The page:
Protecting your skin from weather elements such as heat, cold and sunlight is something you probably do instinctively. However, many people don’t think about protecting their skin from harmful ultraviolet rays that come from the sun and from indoor tanning bed lamps.
More than 1.2 million new cases of skin cancer are diagnosed each year in the United States due to overexposure to powerful UV rays. But, did you know when your skin is frequently exposed to ultraviolet rays, it can cause many complications other than just skin cancer? Age spots, hyperpigmentation, wrinkles and leathery skin are just some of the problems repeated UV exposure can cause.
There are simple steps you can take every day to protect your skin:
- Seek Shady Areas: Stay out of the sun during peak sunlight hours, which are from 10am to 4pm as noted by the Centers for Disease Control (CDC). If you’re unable to find a shady area, try to limit your sun exposure as much as possible or stay indoors.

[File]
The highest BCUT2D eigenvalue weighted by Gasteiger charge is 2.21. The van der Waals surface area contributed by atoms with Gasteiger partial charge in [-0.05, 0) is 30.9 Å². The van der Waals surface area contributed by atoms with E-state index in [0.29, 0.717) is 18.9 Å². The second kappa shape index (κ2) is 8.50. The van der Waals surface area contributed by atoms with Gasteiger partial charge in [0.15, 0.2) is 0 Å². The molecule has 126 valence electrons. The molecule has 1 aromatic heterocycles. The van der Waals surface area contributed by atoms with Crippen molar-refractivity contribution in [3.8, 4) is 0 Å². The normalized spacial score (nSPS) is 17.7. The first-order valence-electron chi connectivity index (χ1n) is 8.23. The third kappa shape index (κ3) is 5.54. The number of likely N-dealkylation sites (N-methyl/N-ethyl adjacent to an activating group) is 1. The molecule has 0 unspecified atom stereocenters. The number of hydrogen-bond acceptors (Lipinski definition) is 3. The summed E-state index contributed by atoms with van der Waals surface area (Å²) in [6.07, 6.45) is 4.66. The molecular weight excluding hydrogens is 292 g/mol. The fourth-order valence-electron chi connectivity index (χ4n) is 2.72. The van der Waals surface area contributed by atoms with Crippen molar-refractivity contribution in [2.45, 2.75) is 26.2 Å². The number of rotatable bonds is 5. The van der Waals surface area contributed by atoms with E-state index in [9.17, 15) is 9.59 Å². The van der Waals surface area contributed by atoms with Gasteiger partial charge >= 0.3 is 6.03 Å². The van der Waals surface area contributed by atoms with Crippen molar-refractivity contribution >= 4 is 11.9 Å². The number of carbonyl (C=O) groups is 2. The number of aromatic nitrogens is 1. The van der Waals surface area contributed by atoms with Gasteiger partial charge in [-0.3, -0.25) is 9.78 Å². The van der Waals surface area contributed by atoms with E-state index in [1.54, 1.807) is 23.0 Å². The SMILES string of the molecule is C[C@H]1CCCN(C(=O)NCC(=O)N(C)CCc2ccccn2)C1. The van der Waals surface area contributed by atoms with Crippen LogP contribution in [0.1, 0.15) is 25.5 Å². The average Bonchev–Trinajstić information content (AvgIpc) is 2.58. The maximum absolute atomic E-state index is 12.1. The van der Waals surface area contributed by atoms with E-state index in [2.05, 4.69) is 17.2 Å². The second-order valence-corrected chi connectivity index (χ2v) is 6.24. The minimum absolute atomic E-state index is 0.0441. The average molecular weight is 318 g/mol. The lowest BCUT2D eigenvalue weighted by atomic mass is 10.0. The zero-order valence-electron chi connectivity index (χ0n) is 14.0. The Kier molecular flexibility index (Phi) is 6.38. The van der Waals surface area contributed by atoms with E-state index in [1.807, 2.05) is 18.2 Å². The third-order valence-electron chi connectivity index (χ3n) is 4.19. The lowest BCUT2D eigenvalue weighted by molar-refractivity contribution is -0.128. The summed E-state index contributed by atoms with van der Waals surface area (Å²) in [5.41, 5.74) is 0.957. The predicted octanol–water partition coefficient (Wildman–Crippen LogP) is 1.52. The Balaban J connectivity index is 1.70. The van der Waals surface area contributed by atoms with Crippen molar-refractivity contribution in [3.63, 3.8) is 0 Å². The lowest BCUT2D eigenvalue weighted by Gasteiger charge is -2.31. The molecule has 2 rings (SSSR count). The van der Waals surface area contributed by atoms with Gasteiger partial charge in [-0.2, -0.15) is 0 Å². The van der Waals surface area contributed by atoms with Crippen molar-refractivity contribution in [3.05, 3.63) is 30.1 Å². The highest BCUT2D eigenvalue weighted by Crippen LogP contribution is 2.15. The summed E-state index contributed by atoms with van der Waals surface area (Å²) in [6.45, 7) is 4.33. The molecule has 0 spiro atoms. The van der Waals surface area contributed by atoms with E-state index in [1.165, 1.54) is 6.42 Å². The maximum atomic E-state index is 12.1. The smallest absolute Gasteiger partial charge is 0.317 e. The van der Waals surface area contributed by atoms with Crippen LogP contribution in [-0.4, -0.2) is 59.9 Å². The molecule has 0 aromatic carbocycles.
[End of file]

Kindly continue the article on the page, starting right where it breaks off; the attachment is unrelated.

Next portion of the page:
- Wear Protective Clothing: Long sleeved shirts and pants are good ways to cover your skin. It’s very important to protect your head and eyes by wearing wide brimmed hats and sunglasses that are UV-resistant. Remember to protect your skin even on overcast days.
- Avoid The Burn: Believe it or not, approximately 2.1 percent of men and women will be diagnosed with melanoma of the skin at some point during their lifetime. This risk increases with each sunburn. By using a broad spectrum sunscreen with a SPF of 15 or higher every time you’re outdoors, you can avoid sunburns and prevent irreversible damage to your skin.
- Use Caution Near Reflective Surfaces: Water, sand and large windows can reflect and amplify the sun’s harmful rays which can increase your risk of sunburn, even when you’re in the shade.
Although summertime is when most people become aware of protecting their skin from harmful UV rays, it’s smart and healthy to practice preventative outdoor skin care year-round. Need more information? Consult with Spa la Vie to find out more about UV skin protection.